What rural voters want is a glimmer of hope that things will change. They want politicians who see a future for rural communities in which food production is localized, energy is cheap and clean, people have good jobs, soil is healthy, Main Street is bustling with small businesses, schools are vibrant and everyone can see a doctor if they need to. Here in Wisconsin, we can look back in our state’s rich history of progressive populism to a time when politicians like Bob LaFollette, our former governor and U.S. senator, understood that concentrated wealth and corporate power are a threat to people’s livelihoods. As president, Biden will have the chance to prove he understands this, too. Democrats can win rural Wisconsin again, but they’ll need to try.”
“In the lead-up to the election, there were plenty of signs that Biden’s support among Latino voters in key swing states might be weaker than Clinton’s in 2016, but some of the shifts wound up being very large. In Florida’s Miami-Dade County, for instance, which is 68 percent Hispanic, Trump narrowed his deficit by 22 percentage points between 2016 and 2020; in Texas’s Starr County, which is 99 percent Hispanic, Trump improved by a stunning 55 percentage points.
However, as the chart below shows, Trump’s gains among Latino voters were hardly universal. In fact, the places where Trump appears to have gained the most support were largely in rural areas or among more conservative Latino voters like Cuban Americans. In suburban and urban areas, the story was much more mixed. (And, to be clear, Biden still won the overwhelming majority of Latino votes.)
One important factor to keep in mind here — which is partially why some of these shifts toward Trump seem so pronounced — is that Trump did really poorly with Latino voters in 2016. According to pre-election surveys, he won just 18 percent of Latino voters in 2016 but 27 percent this year, putting him back in the territory of other recent Republican presidential nominees.
Additionally, part of what we’re seeing here isn’t necessarily something unique to Latino voters at all, but an extension of America’s growing urban-rural divide.”
“The education split has been especially significant among white voters, and this rift appears to have widened as Trump lost ground in Michigan, Pennsylvania and Wisconsin, especially in areas where many white voters have four-year college degrees.”
“Part of what is happening, according to Arlie Hochschild, a sociologist at the University of California who has written extensively about conservative voters, is that many less educated white voters have come to see Trump as their champion. “They feel that Trump is making them great again — their social class and their identity as whites,” she said. “Many of them feel that as white [people], they’re discriminated against.” She added that even if Biden might have personally appealed to those voters, it might not have been enough to overcome their suspicion that the Democratic Party as a whole was hostile to their worldview.
Importantly, Trump’s gains among white voters without a college degree were less substantial than his losses among educated white voters, and that appears to have cost him in these three states. This was most stark in Wisconsin, where Trump’s margin improved in 39 of the state’s 72 counties, but fell in 31 and didn’t change in two. The counties where he lost ground tended to be bigger and more well-educated, while the ones where he gained were generally smaller and less well-educated. In aggregate, these shifts added up to a narrow loss in Wisconsin for Trump in 2020 instead of the close win he achieved in 2016.”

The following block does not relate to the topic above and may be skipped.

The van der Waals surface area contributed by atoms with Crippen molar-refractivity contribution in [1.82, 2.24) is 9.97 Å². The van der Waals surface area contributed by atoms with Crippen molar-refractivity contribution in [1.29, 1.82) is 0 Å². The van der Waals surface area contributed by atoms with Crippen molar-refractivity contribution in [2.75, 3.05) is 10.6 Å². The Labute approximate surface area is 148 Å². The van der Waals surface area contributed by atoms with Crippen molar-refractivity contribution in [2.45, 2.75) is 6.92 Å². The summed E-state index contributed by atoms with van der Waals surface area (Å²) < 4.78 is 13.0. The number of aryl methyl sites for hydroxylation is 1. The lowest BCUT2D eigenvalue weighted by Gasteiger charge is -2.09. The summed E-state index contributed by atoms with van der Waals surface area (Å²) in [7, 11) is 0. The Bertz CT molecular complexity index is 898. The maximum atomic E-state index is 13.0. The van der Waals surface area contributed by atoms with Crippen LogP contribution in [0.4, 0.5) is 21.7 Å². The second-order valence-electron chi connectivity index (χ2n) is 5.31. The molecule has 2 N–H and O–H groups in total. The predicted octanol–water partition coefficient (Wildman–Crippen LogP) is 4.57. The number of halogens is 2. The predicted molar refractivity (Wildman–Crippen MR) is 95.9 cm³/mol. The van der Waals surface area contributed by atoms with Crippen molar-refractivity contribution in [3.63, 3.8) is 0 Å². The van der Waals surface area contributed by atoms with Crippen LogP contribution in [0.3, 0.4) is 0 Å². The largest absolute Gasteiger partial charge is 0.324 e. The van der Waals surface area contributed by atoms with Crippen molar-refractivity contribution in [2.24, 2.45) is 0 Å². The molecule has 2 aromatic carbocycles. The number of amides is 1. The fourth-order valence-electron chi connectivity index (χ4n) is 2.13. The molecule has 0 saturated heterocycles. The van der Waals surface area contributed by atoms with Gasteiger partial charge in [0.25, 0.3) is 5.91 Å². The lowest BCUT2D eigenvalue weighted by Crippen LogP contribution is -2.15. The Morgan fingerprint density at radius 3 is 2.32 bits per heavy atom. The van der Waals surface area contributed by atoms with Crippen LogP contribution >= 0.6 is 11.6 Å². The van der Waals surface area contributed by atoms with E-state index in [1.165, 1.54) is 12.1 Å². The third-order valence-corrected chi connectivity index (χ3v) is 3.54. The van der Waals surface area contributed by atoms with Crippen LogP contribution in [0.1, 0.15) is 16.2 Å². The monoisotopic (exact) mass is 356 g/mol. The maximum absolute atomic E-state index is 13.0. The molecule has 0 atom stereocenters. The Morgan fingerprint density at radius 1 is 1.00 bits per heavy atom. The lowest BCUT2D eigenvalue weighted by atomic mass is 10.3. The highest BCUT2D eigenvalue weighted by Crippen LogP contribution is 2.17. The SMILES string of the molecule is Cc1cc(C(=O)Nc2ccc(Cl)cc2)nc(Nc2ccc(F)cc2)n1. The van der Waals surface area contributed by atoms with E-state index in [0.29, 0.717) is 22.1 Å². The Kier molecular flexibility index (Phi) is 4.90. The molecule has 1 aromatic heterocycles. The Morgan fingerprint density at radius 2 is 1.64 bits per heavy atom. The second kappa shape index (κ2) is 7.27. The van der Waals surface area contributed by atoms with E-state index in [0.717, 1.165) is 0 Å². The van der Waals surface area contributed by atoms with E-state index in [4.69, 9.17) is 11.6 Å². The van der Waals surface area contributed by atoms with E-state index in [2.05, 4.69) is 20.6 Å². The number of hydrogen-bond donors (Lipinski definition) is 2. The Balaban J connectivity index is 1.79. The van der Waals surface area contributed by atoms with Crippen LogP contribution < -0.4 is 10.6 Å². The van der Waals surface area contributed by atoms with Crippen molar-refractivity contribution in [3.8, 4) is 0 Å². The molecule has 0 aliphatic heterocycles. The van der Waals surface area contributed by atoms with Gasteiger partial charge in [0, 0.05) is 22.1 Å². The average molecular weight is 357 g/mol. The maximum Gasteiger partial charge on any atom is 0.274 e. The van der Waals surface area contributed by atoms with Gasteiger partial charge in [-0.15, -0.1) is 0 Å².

“The USPS is legally required to deliver all mail, to all postal addresses in all regions, at a flat rate, no matter how far it may have to travel. The service’s accessibility and affordability are especially important to rural communities that live in poverty and to people with disabilities, who can’t afford the cost of a private business to deliver their daily necessities. (In 2017, the rural poverty rate was 16.4 percent, compared with 12.9 percent for urban areas.)
And while some may argue that the USPS is becoming more obsolete as an increasing number of services are becoming digitalized, there’s still a large chunk of people who rely on mail because they have poor (or no) internet service. (The Federal Communications Commission estimates that 14.5 million people in rural areas lack access to broadband.) In fact, 18 percent of Americans still pay their bills by mail, according to an ACI Worldwide report; meanwhile, 20 percent of adults over 40 who take medication for a chronic condition get those pills by mail order, according to a survey by the National Community Pharmacists Association.
Then there are the several small towns around the country that vote only by mail because they’re not populated enough to open up polls. In Minnesota, for example, 130,000 receive a mailed ballot every election because they live in a town with fewer than 400 people.
“USPS isn’t just a public service,” Baker said. “It’s a lifeline.””
“The USPS was never really meant to operate as a business but as a public service, which is why it’s been able to keep its prices lower than private companies. Businesses like FedEx and UPS don’t build offices in remote rural areas, like deep in Wyoming or in the mountains of Colorado, because it’s simply not profitable. They often rely on the Post Office for last-mile delivery; the agency delivers mail for them from major transportation hubs to the final delivery destination, often in secluded areas.
This ultimately means that without the USPS, FedEx and UPS won’t have the resources to deliver to remote rural areas, nor will they likely make investments to do so since they’ll lose money in the process. Instead, people will have to bear the burden of traveling to the companies’ offices in larger towns to meet their mailing needs.”
“The USPS also serves a crucial role in ensuring that everyone has a right to vote by delivering mail-in ballots to the most remote areas of America. Several states allow those in small towns to vote by mail so that they don’t have to travel miles to their polling area in larger cities. It’s played a particularly important role in rural areas where the population is growing older — rural communities have the largest share of people above the age of 65 — and is less mobile than younger generations.”